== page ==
Pia is the innermost layer of the meninges, the connective tissue layers that surround the central nervous system. It is a thin, transparent, delicate layer that hugs the surface of the brain and spinal cord, closely following its contours. The pia and arachnoid layers of the meninges are collectively called the leptomeninges. Located between these two layers is the cerebrospinal fluid containing subarachnoid space.
The pia is highly vascularized by a network of fine blood vessels. In the cranium, the pia extends for a short distance along the surface of blood vessels as they travel to and from the meninges to enter and exit the cerebral cortex. This pia extension is called a pial coat. Similar extensions are seen in the spinal cord where the pia follows spinal nerves and spinal blood vessels for a short distance as they travel away from the central cord. Fingers of vascularized pia covered by epithelial cells form invaginations into ventricles called choroid plexuses. Choroid plexuses function to secrete cerebrospinal fluid.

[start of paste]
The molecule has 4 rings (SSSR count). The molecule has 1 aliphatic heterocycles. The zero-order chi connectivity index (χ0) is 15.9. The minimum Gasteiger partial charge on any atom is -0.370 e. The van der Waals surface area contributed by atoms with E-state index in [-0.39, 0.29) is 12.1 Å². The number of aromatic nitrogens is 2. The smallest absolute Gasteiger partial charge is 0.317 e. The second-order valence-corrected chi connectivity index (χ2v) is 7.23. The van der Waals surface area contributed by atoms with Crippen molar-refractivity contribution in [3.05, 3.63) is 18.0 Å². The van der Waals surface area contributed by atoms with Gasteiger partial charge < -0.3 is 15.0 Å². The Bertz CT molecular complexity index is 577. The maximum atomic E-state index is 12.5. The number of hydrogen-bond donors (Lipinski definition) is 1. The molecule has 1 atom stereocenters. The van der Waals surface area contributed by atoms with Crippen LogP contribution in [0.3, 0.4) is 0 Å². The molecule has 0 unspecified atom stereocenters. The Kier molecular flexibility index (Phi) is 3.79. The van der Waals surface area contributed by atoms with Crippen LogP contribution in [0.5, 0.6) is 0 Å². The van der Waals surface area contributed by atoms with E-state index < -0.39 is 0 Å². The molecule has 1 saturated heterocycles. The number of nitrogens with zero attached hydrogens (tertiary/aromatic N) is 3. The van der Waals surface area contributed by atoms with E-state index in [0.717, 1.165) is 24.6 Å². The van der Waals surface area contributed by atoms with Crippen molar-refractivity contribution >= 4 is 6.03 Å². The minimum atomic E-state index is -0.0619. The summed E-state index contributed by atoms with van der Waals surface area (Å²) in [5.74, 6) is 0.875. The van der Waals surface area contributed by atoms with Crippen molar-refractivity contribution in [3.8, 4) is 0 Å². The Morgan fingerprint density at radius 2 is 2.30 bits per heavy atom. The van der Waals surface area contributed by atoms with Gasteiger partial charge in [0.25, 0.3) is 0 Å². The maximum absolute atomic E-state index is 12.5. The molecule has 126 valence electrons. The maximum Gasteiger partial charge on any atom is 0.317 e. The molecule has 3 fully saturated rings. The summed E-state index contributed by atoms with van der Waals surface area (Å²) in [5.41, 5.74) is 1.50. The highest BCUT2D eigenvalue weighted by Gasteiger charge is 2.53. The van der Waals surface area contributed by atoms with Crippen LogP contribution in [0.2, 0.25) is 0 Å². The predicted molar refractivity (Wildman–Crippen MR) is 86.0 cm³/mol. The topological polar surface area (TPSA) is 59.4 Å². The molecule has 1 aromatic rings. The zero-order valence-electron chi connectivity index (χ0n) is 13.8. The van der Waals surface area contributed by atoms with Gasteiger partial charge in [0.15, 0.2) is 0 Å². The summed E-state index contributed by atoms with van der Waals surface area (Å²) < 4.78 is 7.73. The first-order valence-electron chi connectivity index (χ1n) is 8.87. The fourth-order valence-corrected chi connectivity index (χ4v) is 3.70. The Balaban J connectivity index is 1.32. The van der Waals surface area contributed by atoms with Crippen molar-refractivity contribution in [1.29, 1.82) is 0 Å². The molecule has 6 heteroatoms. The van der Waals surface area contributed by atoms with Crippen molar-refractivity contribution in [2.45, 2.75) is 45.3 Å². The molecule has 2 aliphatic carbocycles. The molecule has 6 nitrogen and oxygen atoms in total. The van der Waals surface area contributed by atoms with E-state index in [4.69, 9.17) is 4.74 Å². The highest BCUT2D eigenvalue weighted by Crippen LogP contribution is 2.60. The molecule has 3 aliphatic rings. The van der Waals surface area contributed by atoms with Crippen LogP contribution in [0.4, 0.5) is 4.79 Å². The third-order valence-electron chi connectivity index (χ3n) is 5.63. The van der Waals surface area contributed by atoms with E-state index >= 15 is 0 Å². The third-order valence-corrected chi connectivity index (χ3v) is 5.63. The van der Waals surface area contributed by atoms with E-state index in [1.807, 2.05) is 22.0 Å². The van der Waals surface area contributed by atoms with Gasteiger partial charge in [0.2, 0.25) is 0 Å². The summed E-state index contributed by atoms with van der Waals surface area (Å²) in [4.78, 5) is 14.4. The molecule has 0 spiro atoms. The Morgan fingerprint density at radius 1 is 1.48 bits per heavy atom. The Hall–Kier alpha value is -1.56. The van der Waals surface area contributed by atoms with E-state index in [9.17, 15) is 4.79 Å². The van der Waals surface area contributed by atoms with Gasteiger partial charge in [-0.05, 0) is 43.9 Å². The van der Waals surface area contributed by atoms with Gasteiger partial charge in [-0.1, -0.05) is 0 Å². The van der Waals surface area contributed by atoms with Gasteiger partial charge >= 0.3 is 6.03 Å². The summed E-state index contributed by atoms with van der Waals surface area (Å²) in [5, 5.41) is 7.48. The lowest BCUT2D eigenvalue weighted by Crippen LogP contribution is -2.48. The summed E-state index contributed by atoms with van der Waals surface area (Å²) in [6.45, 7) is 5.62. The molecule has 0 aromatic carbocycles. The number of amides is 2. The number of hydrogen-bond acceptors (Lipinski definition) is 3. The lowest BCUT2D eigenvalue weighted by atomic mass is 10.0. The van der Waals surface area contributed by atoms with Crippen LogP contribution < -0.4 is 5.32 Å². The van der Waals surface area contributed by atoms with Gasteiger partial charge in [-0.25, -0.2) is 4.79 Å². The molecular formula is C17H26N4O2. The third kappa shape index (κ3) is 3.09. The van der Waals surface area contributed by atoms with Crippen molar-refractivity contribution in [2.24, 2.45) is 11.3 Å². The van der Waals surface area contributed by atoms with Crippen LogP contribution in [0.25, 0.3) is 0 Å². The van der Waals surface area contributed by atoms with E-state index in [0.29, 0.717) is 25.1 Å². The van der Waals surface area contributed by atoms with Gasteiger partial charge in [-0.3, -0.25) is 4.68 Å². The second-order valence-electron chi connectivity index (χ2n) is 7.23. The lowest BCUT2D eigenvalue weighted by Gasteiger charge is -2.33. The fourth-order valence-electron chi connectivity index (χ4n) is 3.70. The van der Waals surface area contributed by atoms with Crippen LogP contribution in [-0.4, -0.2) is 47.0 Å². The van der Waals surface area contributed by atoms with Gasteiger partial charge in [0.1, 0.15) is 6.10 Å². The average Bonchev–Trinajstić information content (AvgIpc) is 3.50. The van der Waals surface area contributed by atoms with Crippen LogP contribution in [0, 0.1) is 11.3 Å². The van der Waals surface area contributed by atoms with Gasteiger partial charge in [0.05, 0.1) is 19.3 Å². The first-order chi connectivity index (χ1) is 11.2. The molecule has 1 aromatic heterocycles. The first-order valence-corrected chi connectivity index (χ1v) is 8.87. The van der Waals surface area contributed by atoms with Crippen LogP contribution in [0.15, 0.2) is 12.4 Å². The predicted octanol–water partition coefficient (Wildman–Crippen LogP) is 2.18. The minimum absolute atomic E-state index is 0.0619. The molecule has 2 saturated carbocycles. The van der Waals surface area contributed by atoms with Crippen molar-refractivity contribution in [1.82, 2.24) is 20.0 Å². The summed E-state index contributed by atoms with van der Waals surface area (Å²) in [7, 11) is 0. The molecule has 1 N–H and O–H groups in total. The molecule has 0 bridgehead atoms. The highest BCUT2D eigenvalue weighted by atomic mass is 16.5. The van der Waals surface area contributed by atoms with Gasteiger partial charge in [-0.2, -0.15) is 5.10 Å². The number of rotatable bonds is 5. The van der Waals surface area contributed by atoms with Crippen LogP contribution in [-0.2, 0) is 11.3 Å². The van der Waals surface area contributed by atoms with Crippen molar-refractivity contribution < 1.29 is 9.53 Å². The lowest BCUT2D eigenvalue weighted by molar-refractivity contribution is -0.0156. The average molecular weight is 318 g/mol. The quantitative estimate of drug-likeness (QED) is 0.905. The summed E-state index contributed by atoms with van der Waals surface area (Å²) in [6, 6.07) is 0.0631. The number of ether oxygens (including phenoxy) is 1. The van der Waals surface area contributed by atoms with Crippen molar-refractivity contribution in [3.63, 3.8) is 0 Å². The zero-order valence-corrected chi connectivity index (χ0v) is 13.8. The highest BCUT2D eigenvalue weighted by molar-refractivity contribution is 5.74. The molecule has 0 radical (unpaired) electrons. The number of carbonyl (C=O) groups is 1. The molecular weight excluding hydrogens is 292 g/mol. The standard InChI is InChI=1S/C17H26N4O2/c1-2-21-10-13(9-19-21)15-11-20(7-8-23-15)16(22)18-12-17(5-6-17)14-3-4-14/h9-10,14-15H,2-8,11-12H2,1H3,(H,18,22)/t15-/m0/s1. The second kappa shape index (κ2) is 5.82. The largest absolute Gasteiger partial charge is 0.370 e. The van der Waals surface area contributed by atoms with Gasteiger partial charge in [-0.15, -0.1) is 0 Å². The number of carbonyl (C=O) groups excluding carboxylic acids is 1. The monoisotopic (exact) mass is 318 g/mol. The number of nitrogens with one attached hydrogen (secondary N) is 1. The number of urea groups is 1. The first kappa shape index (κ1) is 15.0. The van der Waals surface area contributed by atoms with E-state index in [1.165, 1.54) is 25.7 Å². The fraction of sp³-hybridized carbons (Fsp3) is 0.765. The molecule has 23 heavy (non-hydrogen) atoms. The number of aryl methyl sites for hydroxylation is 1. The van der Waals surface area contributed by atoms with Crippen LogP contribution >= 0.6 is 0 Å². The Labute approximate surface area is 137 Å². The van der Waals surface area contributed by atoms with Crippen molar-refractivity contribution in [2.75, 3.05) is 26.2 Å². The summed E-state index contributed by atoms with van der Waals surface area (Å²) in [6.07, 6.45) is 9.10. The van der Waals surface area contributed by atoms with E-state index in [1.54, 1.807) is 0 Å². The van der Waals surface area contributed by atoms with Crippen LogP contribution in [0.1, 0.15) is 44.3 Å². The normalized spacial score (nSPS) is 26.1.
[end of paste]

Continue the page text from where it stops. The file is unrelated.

In the spinal cord, the pia forms tiny ligaments called the denticulate ligaments. These ligaments suspend the spinal cord within the dural sac. The inferior most aspect of the spinal meninges is anchored to the coccyx by a thin strand called the filum terminale. This filum has internal and external parts, the internal being formed by a strand of pia.
Synonym: Pia mater
|Definition and function||
The thin delicate pia is the innermost of three connective tissue meningeal layers that surrounds, supports and protects the central nervous system (brain and spinal cord).
Cranial pia combines with epithelial cells to form choroid plexuses. Spinal pia forms denticulate ligaments and the filum terminale internum.
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